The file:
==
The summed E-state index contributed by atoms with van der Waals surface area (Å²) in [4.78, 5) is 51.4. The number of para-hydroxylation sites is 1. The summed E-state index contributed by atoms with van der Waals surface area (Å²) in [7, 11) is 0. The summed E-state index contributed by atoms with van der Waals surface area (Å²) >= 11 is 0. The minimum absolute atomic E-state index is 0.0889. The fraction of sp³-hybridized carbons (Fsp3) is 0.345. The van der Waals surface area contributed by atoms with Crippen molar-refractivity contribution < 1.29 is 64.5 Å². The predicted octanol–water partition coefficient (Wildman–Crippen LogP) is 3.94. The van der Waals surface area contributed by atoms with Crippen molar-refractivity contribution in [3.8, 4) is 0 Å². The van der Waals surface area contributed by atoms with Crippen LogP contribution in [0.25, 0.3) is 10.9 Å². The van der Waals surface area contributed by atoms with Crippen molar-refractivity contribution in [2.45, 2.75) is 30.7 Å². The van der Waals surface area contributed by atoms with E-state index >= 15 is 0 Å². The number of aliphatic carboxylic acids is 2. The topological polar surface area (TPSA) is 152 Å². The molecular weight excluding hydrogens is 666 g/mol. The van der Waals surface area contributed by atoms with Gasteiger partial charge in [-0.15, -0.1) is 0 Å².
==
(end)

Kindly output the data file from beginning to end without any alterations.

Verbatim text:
The summed E-state index contributed by atoms with van der Waals surface area (Å²) in [4.78, 5) is 51.4. The number of para-hydroxylation sites is 1. The summed E-state index contributed by atoms with van der Waals surface area (Å²) in [7, 11) is 0. The summed E-state index contributed by atoms with van der Waals surface area (Å²) >= 11 is 0. The minimum absolute atomic E-state index is 0.0889. The fraction of sp³-hybridized carbons (Fsp3) is 0.345. The van der Waals surface area contributed by atoms with Crippen molar-refractivity contribution < 1.29 is 64.5 Å². The predicted octanol–water partition coefficient (Wildman–Crippen LogP) is 3.94. The van der Waals surface area contributed by atoms with Crippen molar-refractivity contribution in [3.8, 4) is 0 Å². The van der Waals surface area contributed by atoms with Crippen LogP contribution in [0.25, 0.3) is 10.9 Å². The van der Waals surface area contributed by atoms with Crippen molar-refractivity contribution in [2.45, 2.75) is 30.7 Å². The van der Waals surface area contributed by atoms with E-state index >= 15 is 0 Å². The number of aliphatic carboxylic acids is 2. The topological polar surface area (TPSA) is 152 Å². The molecular weight excluding hydrogens is 666 g/mol. The van der Waals surface area contributed by atoms with Gasteiger partial charge in [-0.15, -0.1) is 0 Å².